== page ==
Yes, I've come to see that in Charlotte's case her most popular work really is her best.

I still find classic books with footnotes. The Broadview and Longman Cultural Classics editions use them rather than endnotes. I don't know that Penguin ever did. Oxford classics tend not to have as many annotations as the Penguins which makes me not mind flipping back so much.


"I then have to flip to the back and find the corresponding note, which is numbered, by the way."

I encounter the same quibble with Anna Karenina (and many other Russian literature titles). Why can't they just list them as footnotes?

Shirley has a slow start, in fact, it takes a while to really get into the story, but it's worth all the effort. :)


Litlove--I didn't read Jane Eyre until a few years ago! :) Same with Wuthering Heights. And I've been meaning to read Anne for a while now as well. And I think Shirley is going to turn really interesting all of a sudden.
Imani--I've only read her Jane Eyre, and it was certainly more gripping right from the start. I wonder which of the books came first--I'll have to look it up. And I know I have some books with footnotes, too, but I don't always pay attention to which publishers use footnotes rather than endnotes. I don't mind the occasional looking up of a word, but Shirley seems to have an inordinate amount of asterisked words on each page!!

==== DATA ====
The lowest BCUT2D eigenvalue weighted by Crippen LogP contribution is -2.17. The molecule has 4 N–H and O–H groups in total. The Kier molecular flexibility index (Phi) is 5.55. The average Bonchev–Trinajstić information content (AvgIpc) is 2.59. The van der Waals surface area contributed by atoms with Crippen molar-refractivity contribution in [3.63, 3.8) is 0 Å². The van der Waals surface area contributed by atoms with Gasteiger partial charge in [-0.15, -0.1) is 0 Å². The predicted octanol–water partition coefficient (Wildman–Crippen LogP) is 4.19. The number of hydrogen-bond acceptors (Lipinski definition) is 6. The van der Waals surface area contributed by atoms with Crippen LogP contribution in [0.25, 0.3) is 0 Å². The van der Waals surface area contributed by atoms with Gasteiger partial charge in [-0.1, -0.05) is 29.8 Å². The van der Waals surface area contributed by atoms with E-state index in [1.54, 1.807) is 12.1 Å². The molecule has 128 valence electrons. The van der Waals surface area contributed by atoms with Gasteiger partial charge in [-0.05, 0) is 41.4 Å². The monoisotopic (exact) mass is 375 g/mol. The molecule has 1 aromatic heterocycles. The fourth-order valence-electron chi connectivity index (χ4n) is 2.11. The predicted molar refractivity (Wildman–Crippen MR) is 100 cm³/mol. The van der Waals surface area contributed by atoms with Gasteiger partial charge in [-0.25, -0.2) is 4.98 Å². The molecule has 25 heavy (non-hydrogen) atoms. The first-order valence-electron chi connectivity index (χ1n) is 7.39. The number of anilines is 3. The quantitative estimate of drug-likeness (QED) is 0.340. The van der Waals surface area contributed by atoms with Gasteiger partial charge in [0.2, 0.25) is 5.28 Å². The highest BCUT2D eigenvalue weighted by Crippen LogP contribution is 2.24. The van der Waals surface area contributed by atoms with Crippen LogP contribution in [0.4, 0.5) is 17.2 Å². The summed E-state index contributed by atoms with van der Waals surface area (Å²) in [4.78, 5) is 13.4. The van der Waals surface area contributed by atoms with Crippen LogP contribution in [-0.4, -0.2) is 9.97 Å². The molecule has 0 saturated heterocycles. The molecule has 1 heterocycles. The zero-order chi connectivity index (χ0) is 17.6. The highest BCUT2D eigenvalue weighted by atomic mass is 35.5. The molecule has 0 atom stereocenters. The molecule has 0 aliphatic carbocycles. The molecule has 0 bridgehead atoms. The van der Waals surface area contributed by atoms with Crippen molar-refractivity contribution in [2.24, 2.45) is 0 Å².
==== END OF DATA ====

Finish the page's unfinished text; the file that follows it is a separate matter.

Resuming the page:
Matt--I agree--it would be so much nicer to have it all on one page. You'd think with computer technology they could easily do footnotes, but perhaps not? I've just been trying to glean the meaning from the context and later go back and read the explanations! And I'm glad to hear the story picks up!! :) I do plan on sticking with it.

Elaine Simpson-Long

When reading Shirley it has to be taken in the context of the period in which it was written, in which Branwell, Emily and Anne died. The book is somewhat disjointed I find, and hardly surprising and she had great difficulty in finishing it. It is not a Charlotte book I love, but worth persevering with. The curates were based on some of those who passed through the parsonage at Haworth and for whom Charlotte had the livelies contempt. Shirley of course, is Emily. I am visiting Haworth in September and looking forward to seeing it again.


Reformatting the page might imply higher prices. But I'm still for footnotes on the same page. :)